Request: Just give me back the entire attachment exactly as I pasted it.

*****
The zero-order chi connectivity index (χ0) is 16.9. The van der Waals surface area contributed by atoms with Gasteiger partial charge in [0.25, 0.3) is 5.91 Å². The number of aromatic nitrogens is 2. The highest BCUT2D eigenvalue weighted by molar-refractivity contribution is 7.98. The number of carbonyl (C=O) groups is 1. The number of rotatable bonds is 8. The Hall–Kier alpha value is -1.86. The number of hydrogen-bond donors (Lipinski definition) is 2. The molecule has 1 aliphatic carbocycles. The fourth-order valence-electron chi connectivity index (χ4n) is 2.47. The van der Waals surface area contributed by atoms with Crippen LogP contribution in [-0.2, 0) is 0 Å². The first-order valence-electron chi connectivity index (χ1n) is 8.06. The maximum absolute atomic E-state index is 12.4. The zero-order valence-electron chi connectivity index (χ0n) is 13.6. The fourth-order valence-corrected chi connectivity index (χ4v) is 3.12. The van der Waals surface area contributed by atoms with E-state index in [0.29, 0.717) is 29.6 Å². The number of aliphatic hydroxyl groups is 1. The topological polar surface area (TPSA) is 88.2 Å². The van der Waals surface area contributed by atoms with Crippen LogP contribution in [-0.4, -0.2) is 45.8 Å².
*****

The zero-order chi connectivity index (χ0) is 16.9. The van der Waals surface area contributed by atoms with Gasteiger partial charge in [0.25, 0.3) is 5.91 Å². The number of aromatic nitrogens is 2. The highest BCUT2D eigenvalue weighted by molar-refractivity contribution is 7.98. The number of carbonyl (C=O) groups is 1. The number of rotatable bonds is 8. The Hall–Kier alpha value is -1.86. The number of hydrogen-bond donors (Lipinski definition) is 2. The molecule has 1 aliphatic carbocycles. The fourth-order valence-electron chi connectivity index (χ4n) is 2.47. The van der Waals surface area contributed by atoms with Crippen LogP contribution in [-0.2, 0) is 0 Å². The first-order valence-electron chi connectivity index (χ1n) is 8.06. The maximum absolute atomic E-state index is 12.4. The zero-order valence-electron chi connectivity index (χ0n) is 13.6. The fourth-order valence-corrected chi connectivity index (χ4v) is 3.12. The van der Waals surface area contributed by atoms with E-state index in [0.29, 0.717) is 29.6 Å². The number of aliphatic hydroxyl groups is 1. The topological polar surface area (TPSA) is 88.2 Å². The van der Waals surface area contributed by atoms with Crippen LogP contribution in [-0.4, -0.2) is 45.8 Å².